With fierce pride, Belfast buries its most famous son

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George Best was finally laid to rest in his home city yesterday, in a ceremony marked by sorrow, joy and a fierce, rekindled pride.

Tens of thousands lined the route of the cortege, drawn despite a wet and miserable day by the thought that a local figure should have so hugely enhanced the beauty of the beautiful game. They applauded as the hearse, bearing white flowers spelling out the word "legend," made its way through east Belfast.

George Best gave the city a lot of pain over the years. But yesterday his transgressions seemed to have been forgiven, as if washed away by the rain. The magic of Best took away the bad times, leaving only the glory.

The great and the good assembled for the funeral service in Stormont's marble halls. The Northern Ireland soccer heroes Harry Gregg and Derek Dougan helped to carry the coffin, and a moment's silence was observed "as we say goodbye to our most famous son".

Best's own son, Calum, was there, his voice trembling as he read poetry. The player's former wives Alex and Angie were there too, as well as the England team coach Sven Goran Eriksson.

George's father Dickie, aged 87, sat with impassive dignity as tributes were paid by the family, his doctors, a grateful old friend and by the soccer world. Manchester United team-mate Denis Law said of George: "I can't count the many times he let me down. Either he didn't turn up or he did turn up but wasn't on this planet." Law drew laughs when he quipped: "I wouldn't have been surprised if he hadn't turned up today."

Others spoke of Best's warm generosity and his charity work: what a winning personality he had, how good he was with people.

Professor Roger Will-iams, the liver specialist who gave Best his transplant, said his patient had been much improved by the operation. But, he added, regretfully: "He got too well and the temptation of life overtook him again, and it was the beginning of the end."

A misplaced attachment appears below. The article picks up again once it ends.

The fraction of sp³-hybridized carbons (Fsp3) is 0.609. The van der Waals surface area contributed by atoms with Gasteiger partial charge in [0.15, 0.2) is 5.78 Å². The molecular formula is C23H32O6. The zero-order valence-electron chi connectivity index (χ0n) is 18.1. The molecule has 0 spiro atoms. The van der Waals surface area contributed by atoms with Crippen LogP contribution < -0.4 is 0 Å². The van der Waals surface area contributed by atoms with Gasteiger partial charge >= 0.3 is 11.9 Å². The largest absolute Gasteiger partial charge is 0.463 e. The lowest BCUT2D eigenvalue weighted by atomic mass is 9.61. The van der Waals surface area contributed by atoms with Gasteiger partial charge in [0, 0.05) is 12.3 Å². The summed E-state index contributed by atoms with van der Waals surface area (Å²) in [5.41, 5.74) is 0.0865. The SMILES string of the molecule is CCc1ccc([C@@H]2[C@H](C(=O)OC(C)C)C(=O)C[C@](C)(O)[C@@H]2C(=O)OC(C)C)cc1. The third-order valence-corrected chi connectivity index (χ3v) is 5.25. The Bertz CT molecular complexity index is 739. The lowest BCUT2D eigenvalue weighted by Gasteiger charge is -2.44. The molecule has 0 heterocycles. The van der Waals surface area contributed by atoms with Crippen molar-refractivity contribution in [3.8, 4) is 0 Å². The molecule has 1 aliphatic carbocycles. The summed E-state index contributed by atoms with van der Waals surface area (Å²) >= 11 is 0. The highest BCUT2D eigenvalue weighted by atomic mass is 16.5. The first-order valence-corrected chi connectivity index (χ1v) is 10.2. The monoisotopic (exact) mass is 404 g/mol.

The Belfast singer Brian Kennedy adapted the words of "Vincent" so they became "I could have told you, Georgie, this world was never made for one as beautiful as you."

Thousands stood in the rain watching the ceremony onscreens.

The player's relationship with his home city was sometimes problematic. The young George Best made the dull, dour heart of Belfast soar, his flair lifting its provincial spirits. The city has never seen anyone to compare with the teenager who emerged from an east Belfast housing estate to take his place among the world's sporting greats.

East Belfast is a most unexceptional place, largely unaffected by the Troubles, a sprawling monument to almost anonymous inner suburbia. Dickie Best still lives in the original Best home in Burren Way, right next to the large open space in Cregagh where George used to kick a ball around. This ordinary place produced an extraordinary person, a free spirit emerging from its conformity.

Yesterday the people applauding in the Belfast rain came from all parts of society and from both Catholic and Protestant sections of the community.

As the brilliant footballing years passed and Best stopped playing the mood changed: sadness was followed by a tinge of shame at his behaviour, which in turn led on to frustration and pity. Finally came a resignation that he was beyond saving and doomed to an early death.

But his last spirited struggle released a flood of sympathy and pride in his talent. Belfast is not a forgiving city, but yesterday George's human frailties were put to one side.

As Best's coffin left Stormont for the cemetery applause broke out yet again. Then those who had braved the rain to honour George went home to dry their hands and their eyes, regretting the pity of George's life while revelling in its glories.